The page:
Impact of Knee Injuries on Post-retirement Pain and Quality of Life: A Cross-Sectional Survey of Professional Basketball Players
- Additional Document Info
- View All
Background: Professional basketball players are at increased risk for knee injuries. Epidemiologic data exist on the prevalence of such injuries in players in the National Basketball Association (NBA), but little is known about how these injuries affect athletes before after retirement. Questions/Purposes: The goals of this study were to evaluate the rates and characteristics of knee injury before and during NBA players' careers and how those injuries correspond to knee injury, pain, or surgery, as well as quality of life, after retirement. Methods: A cross-sectional survey study was performed. The survey instrument was designed with the aid of a multidisciplinary focus group. Data collected included patient demographics; length of professional career; injuries before, during, and after the athletes' NBA careers; and post-retirement quality of life, assessed using the EQ-5D and Tegner Activity Scale. The survey was distributed electronically to 900 retired NBA athletes. Descriptive statistics were used to present means and proportions, and multiple regression analysis was performed to assess for potential factors correlated to injury. Results: One hundred eight retired NBA players participated (a response rate of 12%). Almost a third (32.4%) sustained a knee injury before starting their NBA career; 51 (47.2%) sustained knee injury during professional play in the NBA, and nearly two-thirds of those players (62.7%) needed surgery. Among those who reported knee injuries during their NBA career, a majority had knee pain that continued until retirement (72.5%). Two-thirds (67%) reported having knee pain currently (at the time of the survey). More than a third (34.0%) underwent knee surgery after retirement, which included nine total knee arthroplasties (8.3%). Conclusion: A majority of retired NBA athletes in our study had knee pain, and many needed operative management during and after their NBA careers. NBA players score lower on quality-of-life measures than average North American men of similar age. Further research is needed to elucidate the best strategies for recognizing and treating knee injuries in these athletes.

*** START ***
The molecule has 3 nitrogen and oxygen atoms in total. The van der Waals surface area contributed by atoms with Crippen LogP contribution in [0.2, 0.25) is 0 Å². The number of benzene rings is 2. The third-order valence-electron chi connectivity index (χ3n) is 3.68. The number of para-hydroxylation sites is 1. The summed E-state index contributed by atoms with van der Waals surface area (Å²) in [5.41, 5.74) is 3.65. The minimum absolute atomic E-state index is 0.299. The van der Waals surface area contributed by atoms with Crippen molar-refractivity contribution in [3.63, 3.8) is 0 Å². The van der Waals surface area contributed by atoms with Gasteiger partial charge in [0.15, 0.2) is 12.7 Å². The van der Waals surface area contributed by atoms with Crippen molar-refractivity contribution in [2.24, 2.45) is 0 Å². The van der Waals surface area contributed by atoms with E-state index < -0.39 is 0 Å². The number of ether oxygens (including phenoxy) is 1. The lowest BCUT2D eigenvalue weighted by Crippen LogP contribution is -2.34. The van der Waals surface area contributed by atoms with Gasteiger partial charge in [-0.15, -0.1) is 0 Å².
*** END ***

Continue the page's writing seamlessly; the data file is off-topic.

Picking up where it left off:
has subject area